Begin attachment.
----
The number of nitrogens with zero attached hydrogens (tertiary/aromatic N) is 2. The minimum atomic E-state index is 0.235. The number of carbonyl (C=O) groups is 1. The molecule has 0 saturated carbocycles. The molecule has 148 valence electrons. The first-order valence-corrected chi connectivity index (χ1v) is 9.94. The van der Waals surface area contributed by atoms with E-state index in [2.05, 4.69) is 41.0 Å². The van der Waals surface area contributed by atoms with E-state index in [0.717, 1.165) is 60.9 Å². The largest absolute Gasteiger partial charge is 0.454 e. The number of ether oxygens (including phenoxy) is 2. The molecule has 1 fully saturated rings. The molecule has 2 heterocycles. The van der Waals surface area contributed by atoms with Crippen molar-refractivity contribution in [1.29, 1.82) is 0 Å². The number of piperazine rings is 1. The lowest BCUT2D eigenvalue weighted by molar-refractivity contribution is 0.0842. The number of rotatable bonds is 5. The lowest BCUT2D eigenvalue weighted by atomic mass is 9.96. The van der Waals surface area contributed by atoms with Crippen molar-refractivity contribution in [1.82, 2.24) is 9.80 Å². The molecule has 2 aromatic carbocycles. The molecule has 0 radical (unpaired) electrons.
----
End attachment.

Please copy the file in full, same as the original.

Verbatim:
The number of nitrogens with zero attached hydrogens (tertiary/aromatic N) is 2. The minimum atomic E-state index is 0.235. The number of carbonyl (C=O) groups is 1. The molecule has 0 saturated carbocycles. The molecule has 148 valence electrons. The first-order valence-corrected chi connectivity index (χ1v) is 9.94. The van der Waals surface area contributed by atoms with E-state index in [2.05, 4.69) is 41.0 Å². The van der Waals surface area contributed by atoms with E-state index in [0.717, 1.165) is 60.9 Å². The largest absolute Gasteiger partial charge is 0.454 e. The number of ether oxygens (including phenoxy) is 2. The molecule has 1 fully saturated rings. The molecule has 2 heterocycles. The van der Waals surface area contributed by atoms with Crippen molar-refractivity contribution in [1.29, 1.82) is 0 Å². The number of piperazine rings is 1. The lowest BCUT2D eigenvalue weighted by molar-refractivity contribution is 0.0842. The number of rotatable bonds is 5. The lowest BCUT2D eigenvalue weighted by atomic mass is 9.96. The van der Waals surface area contributed by atoms with Crippen molar-refractivity contribution in [1.82, 2.24) is 9.80 Å². The molecule has 2 aromatic carbocycles. The molecule has 0 radical (unpaired) electrons.